Shanghai is more commercially oriented. Around a thousand years ago, the region of east China started to transform into the fiscal center of the country, as people moved from the millet-growing north into the more productive rice-growing east. The area received another boost with the influx of New World silver, propelling Nanjing, Suzhou, and Hangzhou into the first cities in the world that made luxury goods for global markets. Dotted around these metropolises were market towns producing rice, ceramics, silk, and other goods. Shanghai came into its own through the slow collapse of the Qing. By the turn of the 20th century, it attracted the most dynamic Chinese entrepreneurs and became the center of the country’s industrial works. At the same time, Shanghai was the gambling and brothel capital of the world, the center of the country’s opium trafficking, and the extraterritorial playground for British, French, and American businessmen. Today, Shanghai’s seedy past is mostly out of view. But the economic dynamism has not quite faded away. The city hosts the preponderance of the Chinese headquarters of multinationals. And it attracts Chinese entrepreneurs who appreciate its business environment: they tell me that local government districts compete against each other to host companies, and are constantly asking how they can help. While the area around Beijing is failing, the cities around Shanghai are many of China’s best economic successes. Simon Rabinovitch describes it best: “Beijing, a showcase for political power, is blotted by the hulking headquarters of state-owned enterprises. Day trips take reporters to China’s greatest economic calamities, from overbuilt Tianjin to coal-mine carnage in Inner Mongolia. In Shanghai, which functions remarkably well for a city of 25m, reporters instead hop over to see high-tech innovators in Hangzhou, nimble exporters in Wuxi and ambitious entrepreneurs in Wenzhou.” The fact I appreciate best is that Shanghai is highly livable. Among cities in Asia, Tokyo is a singular miracle, but I think that Shanghai is not lesser than Singapore, Hong Kong, or Seoul. Business executive types tell me that New York is the only city that rivals its dynamism. I agree that both cities have a special energy: both are on major waterways, invest a great deal in greenery, and have a thriving business environment to support excellent leisure activities. A huge number of people moved from Beijing to Shanghai after the start of the pandemic, including me. Whereas Beijing is hit hard by every domestic outbreak, Shanghai hasn’t had many cases while being the least restrictive city in the country. It’s hard for us fresh arrivals not to smirk at our friends in the north each time we read about new restrictions in Beijing.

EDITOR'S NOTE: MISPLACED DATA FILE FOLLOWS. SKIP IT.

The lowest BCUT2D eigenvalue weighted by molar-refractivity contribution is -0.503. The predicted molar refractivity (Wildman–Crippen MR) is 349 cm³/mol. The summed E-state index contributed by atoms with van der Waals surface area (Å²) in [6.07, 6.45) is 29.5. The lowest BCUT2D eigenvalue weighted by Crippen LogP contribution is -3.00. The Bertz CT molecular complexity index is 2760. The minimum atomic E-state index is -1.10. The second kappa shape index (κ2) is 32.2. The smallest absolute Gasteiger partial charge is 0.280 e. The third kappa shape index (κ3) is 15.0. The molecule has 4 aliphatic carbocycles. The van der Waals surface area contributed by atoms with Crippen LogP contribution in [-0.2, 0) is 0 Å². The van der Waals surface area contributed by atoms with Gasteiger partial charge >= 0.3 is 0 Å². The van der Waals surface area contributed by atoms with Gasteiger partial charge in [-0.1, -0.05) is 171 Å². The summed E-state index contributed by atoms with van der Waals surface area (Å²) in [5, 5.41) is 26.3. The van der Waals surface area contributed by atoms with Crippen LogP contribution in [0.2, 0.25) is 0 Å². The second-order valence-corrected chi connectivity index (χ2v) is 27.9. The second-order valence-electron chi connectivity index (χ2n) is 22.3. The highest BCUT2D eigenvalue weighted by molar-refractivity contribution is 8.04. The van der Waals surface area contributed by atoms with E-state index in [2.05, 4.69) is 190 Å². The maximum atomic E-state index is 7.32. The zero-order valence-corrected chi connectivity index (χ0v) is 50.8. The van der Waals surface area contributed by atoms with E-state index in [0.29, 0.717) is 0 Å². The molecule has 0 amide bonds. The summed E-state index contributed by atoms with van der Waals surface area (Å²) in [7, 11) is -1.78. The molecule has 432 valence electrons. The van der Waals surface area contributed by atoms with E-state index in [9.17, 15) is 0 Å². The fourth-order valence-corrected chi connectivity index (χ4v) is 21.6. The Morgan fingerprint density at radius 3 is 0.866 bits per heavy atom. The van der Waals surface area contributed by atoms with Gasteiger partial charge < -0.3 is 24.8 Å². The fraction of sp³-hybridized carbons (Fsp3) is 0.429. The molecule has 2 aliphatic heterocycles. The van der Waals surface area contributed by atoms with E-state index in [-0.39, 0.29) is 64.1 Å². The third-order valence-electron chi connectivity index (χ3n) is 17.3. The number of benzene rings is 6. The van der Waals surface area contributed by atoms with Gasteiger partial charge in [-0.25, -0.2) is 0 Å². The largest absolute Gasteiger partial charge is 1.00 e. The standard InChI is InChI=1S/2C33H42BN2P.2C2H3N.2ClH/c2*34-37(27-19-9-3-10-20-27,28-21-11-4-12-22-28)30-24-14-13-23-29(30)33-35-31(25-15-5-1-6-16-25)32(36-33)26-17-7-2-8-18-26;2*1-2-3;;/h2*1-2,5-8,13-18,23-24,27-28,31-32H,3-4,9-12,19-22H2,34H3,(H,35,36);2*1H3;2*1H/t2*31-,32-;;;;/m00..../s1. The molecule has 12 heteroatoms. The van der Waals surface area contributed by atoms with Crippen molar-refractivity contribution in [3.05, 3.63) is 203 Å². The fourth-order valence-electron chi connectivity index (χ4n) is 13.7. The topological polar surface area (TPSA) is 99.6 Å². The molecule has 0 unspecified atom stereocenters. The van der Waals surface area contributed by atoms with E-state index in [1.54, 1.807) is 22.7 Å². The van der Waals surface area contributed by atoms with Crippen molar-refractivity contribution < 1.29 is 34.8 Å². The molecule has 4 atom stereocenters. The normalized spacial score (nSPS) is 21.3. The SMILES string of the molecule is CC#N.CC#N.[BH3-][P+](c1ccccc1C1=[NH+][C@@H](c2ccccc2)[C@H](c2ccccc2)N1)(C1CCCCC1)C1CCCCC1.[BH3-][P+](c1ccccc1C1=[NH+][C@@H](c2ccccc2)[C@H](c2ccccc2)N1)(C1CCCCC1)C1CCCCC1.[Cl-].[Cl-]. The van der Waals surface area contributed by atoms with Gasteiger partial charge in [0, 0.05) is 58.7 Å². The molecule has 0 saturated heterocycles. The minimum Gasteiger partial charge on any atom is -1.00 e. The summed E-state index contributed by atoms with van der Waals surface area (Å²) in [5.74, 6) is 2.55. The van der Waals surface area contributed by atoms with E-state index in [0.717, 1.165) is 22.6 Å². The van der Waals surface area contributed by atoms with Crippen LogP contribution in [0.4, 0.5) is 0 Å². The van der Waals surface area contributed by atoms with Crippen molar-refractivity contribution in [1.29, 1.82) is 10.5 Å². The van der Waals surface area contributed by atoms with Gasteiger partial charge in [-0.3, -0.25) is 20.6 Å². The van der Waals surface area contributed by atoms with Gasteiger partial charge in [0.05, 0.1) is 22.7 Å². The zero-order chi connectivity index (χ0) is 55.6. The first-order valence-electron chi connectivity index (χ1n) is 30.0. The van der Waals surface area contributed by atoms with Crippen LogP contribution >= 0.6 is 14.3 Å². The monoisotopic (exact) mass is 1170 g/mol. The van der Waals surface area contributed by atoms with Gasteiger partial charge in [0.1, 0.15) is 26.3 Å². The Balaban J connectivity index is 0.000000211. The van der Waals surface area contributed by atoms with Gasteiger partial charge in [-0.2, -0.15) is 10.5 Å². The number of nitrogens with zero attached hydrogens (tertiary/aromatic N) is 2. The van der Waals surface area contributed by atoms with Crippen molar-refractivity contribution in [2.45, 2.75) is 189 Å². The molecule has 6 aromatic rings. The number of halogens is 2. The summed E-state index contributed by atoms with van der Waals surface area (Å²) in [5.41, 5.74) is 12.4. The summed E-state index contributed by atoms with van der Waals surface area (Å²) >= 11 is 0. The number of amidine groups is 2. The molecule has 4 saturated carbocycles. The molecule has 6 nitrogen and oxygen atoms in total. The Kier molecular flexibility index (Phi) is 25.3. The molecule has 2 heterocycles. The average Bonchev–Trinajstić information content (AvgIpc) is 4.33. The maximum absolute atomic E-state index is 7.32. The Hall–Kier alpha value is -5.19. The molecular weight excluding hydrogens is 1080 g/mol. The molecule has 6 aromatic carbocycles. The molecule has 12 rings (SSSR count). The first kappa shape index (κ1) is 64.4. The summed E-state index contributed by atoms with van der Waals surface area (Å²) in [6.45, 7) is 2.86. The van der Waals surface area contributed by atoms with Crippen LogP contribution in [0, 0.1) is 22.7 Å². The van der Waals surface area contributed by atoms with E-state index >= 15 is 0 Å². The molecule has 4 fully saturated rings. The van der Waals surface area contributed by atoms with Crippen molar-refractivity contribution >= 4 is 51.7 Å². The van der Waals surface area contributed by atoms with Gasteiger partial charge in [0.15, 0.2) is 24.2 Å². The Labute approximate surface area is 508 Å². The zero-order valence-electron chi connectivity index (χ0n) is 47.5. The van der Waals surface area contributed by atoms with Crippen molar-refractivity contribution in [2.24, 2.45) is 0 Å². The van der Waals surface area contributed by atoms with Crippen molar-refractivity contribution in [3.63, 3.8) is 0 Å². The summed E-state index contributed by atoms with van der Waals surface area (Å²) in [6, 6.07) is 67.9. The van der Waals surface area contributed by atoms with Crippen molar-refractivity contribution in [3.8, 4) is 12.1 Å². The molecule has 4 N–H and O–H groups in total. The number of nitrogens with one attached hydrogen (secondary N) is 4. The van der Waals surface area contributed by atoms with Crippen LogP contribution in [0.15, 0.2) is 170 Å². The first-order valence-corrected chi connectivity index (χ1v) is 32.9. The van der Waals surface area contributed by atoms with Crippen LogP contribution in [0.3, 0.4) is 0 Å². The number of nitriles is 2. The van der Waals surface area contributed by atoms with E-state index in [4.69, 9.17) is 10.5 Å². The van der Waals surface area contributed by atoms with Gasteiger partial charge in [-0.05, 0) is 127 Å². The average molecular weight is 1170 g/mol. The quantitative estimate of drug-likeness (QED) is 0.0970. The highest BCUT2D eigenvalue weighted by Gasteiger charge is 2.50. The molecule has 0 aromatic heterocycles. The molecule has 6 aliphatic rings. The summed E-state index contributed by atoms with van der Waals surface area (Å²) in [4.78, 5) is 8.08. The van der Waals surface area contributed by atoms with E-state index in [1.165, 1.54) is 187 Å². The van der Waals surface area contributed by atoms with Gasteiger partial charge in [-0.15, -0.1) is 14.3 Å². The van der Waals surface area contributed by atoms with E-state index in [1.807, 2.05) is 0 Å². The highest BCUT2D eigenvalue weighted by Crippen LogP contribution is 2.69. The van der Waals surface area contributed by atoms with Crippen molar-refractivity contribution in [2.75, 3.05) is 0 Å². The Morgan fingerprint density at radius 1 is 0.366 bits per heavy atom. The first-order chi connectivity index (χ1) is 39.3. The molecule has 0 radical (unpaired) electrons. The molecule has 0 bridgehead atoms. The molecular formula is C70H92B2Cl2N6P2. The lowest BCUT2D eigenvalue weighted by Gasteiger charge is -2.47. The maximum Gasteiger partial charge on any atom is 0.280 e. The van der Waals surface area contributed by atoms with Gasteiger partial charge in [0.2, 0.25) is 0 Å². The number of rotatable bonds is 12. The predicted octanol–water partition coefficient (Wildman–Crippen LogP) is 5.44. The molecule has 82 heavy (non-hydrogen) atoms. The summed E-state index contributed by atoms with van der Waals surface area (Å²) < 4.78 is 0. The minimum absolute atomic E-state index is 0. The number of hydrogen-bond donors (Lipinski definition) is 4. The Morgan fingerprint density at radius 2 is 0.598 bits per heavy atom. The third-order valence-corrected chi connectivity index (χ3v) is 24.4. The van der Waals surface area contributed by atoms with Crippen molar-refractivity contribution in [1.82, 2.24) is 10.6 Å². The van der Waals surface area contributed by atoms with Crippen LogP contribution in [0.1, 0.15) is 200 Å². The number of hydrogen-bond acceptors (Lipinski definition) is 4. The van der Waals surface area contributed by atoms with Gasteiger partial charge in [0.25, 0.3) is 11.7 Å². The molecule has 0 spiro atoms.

The Shenzhen region is harder to write about given its patchwork nature. Shenzhen surpassed Hong Kong to be the region’s richest city in 2018. But it hasn’t been able to wrest leadership away from Guangzhou, which jealously guards its political power. Dongguan, Zhuhai, and Huizhou each pursue their own strategies, while Macau fits into the constellation as well (although it is less interesting given that it’s a single-industry town). Hong Kong, meanwhile, is a world unto itself. Since the political problems there over the last three years, the central government has made it obvious that it can think of the city only with exasperation. Rather than expect it to lead, Beijing is treating Hong Kong as something like an ulcer: a problem to manage away with hopefully not much more pain.
I left Hong Kong in 2018, before its protests and the ensuing political crackdown. I had hastened to leave then because I already felt the keen disappointment of living in a city in structural decline. I acknowledge that Hong Kong is an urban paradise: a tropical island with a splendid geographic setting, featuring a ring of skyscrapers that hug thickly-forested mountains. There the amenities of the tropics are easy to find: beaches, forests, wild birds and animals galore, all accessible by excellent systems of public transit. Manhattan meets Maui, in other words, at the mouth of the Pearl River. And there is still an interesting cast of characters, many of whom have adventured on the mainland or the rest of Asia, to enliven the city.